Shelton: Cedar Village developer responds to Phase 2 detractors

A rendering of the proposed phase two development of Cedar Village at Carrolls in Shelton.

A rendering of the proposed phase two development of Cedar Village at Carrolls in Shelton.

Contributed photo

The developer of Cedar Village at Carrolls told residents at a public hearing this past week that he is working to appease Coram Avenue residents opposed to Phase 2 of the project while maintaining his vision of downtown redevelopment.

The Planning and Zoning Commission last year approved Phase 1 of construction at 320 Howe Ave., the former Carroll’s Home Improvement site, and developer Don Stanziale Jr. presented plans at a P&Z public hearing last month for a four-story building with 30 apartments and 31 parking spots behind the present structure.

Stanziale is seeking an expansion of the Planned Development District for proposed construction at the corner of Coram Avenue and Hill Street behind the Phase 1 work.

Citing traffic and building size concerns, Coram Avenue residents on Wednesday continued to call on the commission to reject Stanziale’s Phase 2 plans.

“I’ve listened to all of the concerns, and I am trying to accommodate them without altering my original vision that I put my heart and soul into bringing it to life,” said Stanziale. “I want to make Shelton a place where people want to live and visit.

“This project is a big part of revitalizing this part of Shelton,” added Stanziale.

The developer said the Phase 2 building is the perfect addition to the neighborhood, which surrounds Town Hall and the church.

“We plan to complete the landscaping, lighting and the sidewalks along the corner of Howe Ave., Hill Street and Coram,” said Stanziale. “I understand all of the concern regarding parking. We will have adequate parking for all of the tenants, plus extra, which will be across from Phase 1 in the parking lot on Howe Avenue.”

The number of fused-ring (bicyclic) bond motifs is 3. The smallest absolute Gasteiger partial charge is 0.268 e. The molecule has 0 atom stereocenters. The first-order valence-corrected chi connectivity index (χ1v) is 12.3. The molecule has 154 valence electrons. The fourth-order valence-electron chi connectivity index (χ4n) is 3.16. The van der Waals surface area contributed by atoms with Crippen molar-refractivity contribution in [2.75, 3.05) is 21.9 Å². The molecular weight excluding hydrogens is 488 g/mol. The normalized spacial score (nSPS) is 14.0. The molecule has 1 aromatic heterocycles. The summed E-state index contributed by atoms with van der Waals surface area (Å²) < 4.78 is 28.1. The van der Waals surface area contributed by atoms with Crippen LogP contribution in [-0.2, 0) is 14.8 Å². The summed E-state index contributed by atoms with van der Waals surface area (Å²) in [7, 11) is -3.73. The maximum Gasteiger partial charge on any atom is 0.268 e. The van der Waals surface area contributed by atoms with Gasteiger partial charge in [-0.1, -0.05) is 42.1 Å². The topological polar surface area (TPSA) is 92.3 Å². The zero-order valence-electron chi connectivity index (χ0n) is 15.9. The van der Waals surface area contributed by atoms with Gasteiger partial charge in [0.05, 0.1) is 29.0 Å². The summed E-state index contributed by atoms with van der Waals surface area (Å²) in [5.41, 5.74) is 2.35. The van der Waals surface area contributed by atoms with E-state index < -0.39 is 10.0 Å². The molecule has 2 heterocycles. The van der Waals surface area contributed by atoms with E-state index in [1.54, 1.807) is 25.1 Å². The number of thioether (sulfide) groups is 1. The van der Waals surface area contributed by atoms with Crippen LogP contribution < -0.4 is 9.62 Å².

The first phase of the Cedar Village at Carrolls development has been underway for months: 33 studio- and one-bedroom apartments, a handful of retail stores and parking for residents and shoppers. The existing L-shaped building will be incorporated into the new structure, which will be four stories tall.

For the second phase, the new building would have two interior parking levels and be up to 60 feet tall, although it would appear to be three stories high from Coram Avenue because of the grade change from Howe to Coram, developers said.

The proposed building would have an entrance and exit from Coram Avenue to the two levels of parking. The building would also be 133 feet high at its peak.

“I oppose this project … as it will have a negative impact to my property, the health and safety of my family and neighbors (and) is not in harmony with the neighborhood,” said Krogan Carreno, owner of 281-283 Coram Ave.

The residents all spoke about the already dangerous intersection at Coram Avenue and Hill Street with numerous accidents over the years, saying the larger development would only add to the congestion.

Carreno said the development as proposed would only exacerbate an already dangerous traffic situation on the corner of Hill Street and Coram Avenue. He requested that an updated accident study be prepared by the police department and submitted to the commission.

“This building will be 13 feet higher than the peak of the adjacent building,” said Joseph Marcinczyk of 291 Coram Ave. “Thirteen feet are a lot of feet. It is one and one-third stories higher than the building next to it.”

Marcinczyk said it is difficult to envision the impact of the building considering its setback to the road and the elevation in what has always been a residential neighborhood.

Carreno said that Phase 1, which fronts on Howe Avenue, compliments the downtown redevelopment, but Phase 2 only disrupts a residential neighborhood.

The public hearing was continued. A video recording of the meeting can be viewed at the city’s website. Residents can submit comments at least 24 hours before the next hearing. Comments can be mailed or dropped off at the P&Z office at 54 Hill St., or emailed to

Carroll’s Home Improvement, long a staple of Shelton’s downtown, went out of business in April 2014 after 60 years at the site.